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The political upheaval of late 2013, escalation of the conflict with Russia, coupled with current political instability, significant budget deficit and weakening banking sector, have had an unfavourable impact on consumer confidence and spending power in Ukraine. In 2015, retail sales of tissue and hygiene in Ukraine are expected to see, once again, a value decline of 1% in constant terms (US$ fixed 2014 exchange rate). Volume is projected to decline at a faster rate across all but essential categories, like toilet paper, reflective of price increases across product categories to cover the cost of imports and subsequent decline in consumer consumption.
While a difficult operating environment opens up a window of opportunity for domestic manufacturers, in view of significant price increases on imported brands and popular resentment that has led many Ukrainians to boycott products imported from Russia, taking advantage of this opportunity is not an easy task. Weak domestic supply chain and shortage of raw materials, coupled with unstable political situation, have hampered investment in local production, presenting a significant challenge to growth of domestic industry.
Shaken consumer confidence and weakening consumer purchasing power over 2014 and in 2015 has led to significant trading down in Ukraine, as many households are now forced to switch to cheaper products or decrease consumption altogether where possible. In urban areas, brand recognition is being substituted with price as the key factor behind purchasing decisions. In rural areas, where brand recognition was weak even before the crisis, many are cutting down on purchases altogether. Products like sanitary protection and nappies/diapers/pants are being forsaken and are being replaced with reusable cloth, self-made products. In 2014, both categories saw a drop in value and volume, and further declines are expected in 2015.
Toilet paper is the only product category to record a positive, albeit modest, trend in 2014 and 2015. It is projected to post an increase of 1% in volume terms in 2015, which is in line with the 2014 trend but much lower than the growth recorded prior to 2014. Toilet paper is considered an essential part of household hygiene, and in many cases it has become a substitute for more expensive wipes and other tissue products.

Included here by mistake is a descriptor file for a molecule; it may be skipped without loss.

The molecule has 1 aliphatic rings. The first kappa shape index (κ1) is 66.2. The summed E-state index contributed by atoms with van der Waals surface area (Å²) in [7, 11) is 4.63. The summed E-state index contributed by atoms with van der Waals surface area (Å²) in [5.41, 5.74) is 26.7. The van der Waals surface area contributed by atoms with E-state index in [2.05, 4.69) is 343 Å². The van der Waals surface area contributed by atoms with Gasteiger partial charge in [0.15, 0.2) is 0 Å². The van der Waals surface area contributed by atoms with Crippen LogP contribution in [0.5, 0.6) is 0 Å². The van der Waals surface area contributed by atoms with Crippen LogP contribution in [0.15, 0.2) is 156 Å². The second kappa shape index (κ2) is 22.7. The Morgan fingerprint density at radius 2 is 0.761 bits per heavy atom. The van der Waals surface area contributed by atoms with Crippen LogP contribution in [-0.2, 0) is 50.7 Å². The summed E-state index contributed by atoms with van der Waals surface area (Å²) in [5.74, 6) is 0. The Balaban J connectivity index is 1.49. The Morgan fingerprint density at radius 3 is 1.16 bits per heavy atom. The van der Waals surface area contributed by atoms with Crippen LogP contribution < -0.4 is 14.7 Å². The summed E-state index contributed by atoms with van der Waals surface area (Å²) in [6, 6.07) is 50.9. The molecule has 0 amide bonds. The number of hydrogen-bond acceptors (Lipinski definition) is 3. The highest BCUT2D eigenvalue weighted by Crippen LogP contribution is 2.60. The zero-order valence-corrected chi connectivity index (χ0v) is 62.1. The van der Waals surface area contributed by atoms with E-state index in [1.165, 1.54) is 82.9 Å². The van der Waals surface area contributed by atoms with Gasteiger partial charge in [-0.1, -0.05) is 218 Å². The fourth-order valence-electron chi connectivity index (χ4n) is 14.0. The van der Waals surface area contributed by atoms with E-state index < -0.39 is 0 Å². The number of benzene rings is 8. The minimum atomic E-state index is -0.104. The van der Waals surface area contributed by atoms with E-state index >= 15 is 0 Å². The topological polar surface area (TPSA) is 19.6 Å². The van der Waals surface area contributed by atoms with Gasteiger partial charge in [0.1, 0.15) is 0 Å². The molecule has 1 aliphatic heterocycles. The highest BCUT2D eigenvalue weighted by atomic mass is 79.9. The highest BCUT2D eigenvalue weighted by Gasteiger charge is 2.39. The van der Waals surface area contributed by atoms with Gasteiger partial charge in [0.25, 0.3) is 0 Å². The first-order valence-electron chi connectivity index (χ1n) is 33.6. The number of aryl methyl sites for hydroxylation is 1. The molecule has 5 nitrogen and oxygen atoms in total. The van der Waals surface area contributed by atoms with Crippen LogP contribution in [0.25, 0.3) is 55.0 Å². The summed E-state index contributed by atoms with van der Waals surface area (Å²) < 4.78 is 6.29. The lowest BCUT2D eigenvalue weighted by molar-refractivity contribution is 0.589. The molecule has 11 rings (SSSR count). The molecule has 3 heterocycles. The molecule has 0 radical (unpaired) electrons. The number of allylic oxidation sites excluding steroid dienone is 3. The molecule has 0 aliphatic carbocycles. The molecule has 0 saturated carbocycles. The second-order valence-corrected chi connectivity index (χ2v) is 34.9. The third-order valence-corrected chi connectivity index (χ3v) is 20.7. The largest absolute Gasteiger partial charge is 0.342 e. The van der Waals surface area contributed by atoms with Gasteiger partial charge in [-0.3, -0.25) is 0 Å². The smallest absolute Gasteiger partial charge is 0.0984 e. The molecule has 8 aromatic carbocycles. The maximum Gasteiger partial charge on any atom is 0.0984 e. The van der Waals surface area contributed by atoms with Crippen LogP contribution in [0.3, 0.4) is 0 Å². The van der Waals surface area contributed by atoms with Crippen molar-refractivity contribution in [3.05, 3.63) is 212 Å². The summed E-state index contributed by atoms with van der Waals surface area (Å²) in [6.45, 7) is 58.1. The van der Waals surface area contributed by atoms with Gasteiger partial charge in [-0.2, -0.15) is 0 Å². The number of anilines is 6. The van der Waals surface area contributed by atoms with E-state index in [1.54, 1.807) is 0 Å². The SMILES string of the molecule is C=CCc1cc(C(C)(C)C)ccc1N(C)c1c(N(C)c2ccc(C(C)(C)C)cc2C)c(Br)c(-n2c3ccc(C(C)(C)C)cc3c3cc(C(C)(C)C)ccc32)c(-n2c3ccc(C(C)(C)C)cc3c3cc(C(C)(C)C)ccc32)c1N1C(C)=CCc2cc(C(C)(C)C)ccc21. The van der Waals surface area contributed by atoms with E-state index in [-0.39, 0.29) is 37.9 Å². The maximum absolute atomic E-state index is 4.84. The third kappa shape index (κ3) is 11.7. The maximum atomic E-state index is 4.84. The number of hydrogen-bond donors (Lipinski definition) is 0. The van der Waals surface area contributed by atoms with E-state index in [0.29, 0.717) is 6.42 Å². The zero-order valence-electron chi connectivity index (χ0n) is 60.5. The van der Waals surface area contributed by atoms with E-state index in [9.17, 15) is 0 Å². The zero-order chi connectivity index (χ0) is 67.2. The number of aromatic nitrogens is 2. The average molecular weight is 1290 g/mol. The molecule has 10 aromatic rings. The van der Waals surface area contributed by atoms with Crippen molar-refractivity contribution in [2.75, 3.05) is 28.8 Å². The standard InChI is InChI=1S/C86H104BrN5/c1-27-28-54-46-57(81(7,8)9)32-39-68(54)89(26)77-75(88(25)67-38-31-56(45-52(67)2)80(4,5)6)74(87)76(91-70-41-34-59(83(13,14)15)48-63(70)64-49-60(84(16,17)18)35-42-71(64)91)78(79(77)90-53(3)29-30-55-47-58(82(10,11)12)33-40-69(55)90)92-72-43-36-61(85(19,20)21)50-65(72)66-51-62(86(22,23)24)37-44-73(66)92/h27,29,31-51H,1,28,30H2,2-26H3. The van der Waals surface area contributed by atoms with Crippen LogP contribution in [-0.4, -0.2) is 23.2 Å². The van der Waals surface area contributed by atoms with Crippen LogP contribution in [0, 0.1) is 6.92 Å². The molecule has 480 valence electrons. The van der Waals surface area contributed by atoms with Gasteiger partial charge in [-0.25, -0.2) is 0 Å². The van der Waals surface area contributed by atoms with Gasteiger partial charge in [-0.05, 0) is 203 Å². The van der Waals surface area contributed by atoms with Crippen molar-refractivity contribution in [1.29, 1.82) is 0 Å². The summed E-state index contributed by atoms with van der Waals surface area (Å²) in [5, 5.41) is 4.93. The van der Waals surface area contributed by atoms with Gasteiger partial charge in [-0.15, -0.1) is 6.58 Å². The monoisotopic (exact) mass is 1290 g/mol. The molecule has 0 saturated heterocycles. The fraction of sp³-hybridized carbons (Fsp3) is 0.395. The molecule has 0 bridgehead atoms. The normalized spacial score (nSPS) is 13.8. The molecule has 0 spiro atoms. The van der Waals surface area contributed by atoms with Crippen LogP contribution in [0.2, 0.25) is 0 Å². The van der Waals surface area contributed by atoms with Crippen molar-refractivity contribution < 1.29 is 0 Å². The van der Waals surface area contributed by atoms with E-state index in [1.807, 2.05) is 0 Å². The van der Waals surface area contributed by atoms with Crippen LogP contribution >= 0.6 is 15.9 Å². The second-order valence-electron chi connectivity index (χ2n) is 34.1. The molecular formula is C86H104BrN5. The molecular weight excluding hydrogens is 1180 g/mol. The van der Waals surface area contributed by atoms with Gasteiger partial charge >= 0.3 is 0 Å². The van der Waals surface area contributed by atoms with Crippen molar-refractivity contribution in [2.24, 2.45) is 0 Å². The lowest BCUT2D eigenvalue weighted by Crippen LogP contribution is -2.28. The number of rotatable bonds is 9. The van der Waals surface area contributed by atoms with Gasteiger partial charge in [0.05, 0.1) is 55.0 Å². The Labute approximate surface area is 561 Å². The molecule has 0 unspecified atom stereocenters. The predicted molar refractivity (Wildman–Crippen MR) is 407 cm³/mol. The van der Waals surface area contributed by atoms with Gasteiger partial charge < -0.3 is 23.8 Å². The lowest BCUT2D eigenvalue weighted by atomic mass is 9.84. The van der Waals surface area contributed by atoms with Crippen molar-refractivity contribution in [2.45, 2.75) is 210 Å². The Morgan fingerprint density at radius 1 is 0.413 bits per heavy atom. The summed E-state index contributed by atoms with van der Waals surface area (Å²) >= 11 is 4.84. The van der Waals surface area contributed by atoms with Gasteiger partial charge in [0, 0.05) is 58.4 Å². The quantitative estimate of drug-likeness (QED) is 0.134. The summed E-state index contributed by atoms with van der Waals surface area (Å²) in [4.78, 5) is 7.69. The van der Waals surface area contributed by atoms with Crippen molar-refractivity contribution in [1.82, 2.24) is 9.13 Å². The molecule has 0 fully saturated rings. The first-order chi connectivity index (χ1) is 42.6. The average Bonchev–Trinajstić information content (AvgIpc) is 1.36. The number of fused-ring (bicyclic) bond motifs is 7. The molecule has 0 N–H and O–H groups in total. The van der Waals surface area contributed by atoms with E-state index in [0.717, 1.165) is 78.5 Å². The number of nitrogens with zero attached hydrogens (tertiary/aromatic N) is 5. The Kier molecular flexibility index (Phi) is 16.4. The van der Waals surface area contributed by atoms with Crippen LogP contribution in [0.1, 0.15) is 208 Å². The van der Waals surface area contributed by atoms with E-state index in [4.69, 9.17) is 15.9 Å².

In order to stimulate demand, manufacturers and retailers are heavily reliant on discounting and promotions. Store displays and product packaging increasingly emphasise value and seek to draw attention to significant percentages in discount, to entice price-sensitive consumers.
The local currency (hryvnya) exchange rate reached a new level of UAH29 per US dollar in February 2015, representing an increase of more than 200% compared to the exchange rate in late 2013. The rapid rate of national currency devaluation has led to a hike in fuel prices and the price of imported goods.
Unlike in Russia, where the past few years have seen a significant production capacity expansion, international manufacturers in Ukraine – which also dominate much of tissue and hygiene – have very limited local production, making them vulnerable to rising costs of imports, and reducing their ability to rely on locally-manufactured products to offer more affordable prices to consumers. Most categories of tissue and hygiene saw unit price increases between 5% and 15% in late 2014, fuelled by costs of imported brands.
Domestic manufactures were also forced to raise prices for their products to cover the increased costs of imported raw materials. However, the increase on domestic products was not as drastic as that of imports, drawing consumer attention towards lower-priced goods. This is also coupled with the fact that the ongoing conflict with Russia has led many Ukrainians to boycott some of the brands that are manufactured in Russia and are then imported into Ukraine, including well-known brands like Pampers.
Hryvnya devaluation has certainly created an opportunity for local companies to gain share in retail tissue and hygiene by offering domestically-manufactured, lower-priced products. However, unlike in Russia, growth in local production has been slower, further hampered by the unstable political environment, as well as by shortage of raw materials and primary semi-finished products.
Prospects for the Ukrainian economy in general, and tissue and hygiene in particular, remain weak in the short term, with only a modest 1% increase in constant value (US$ fixed 2014 exchange rate) expected for 2016. However, a degree of economic recovery from an infusion of financial support for the country and political normalisation are expected to provide a platform for recovery in the long term. Improved consumer confidence is likely to boost spending on tissue and hygiene products, with retail sales gaining strength from 2017 onward.
On the other hand, prolonged political instability and an ongoing Russia-Ukraine conflict is likely to further influence the Ukraine’s import/export relations with Russia, forcing international companies to import their products to Ukraine from other countries. At the same time, expansion of local production and performance of the domestic companies depends on financial and economic reforms in Ukraine, as well as an improved overall business environment. These include improvements needed in the legal framework that would facilitate setting up and operating business in the country.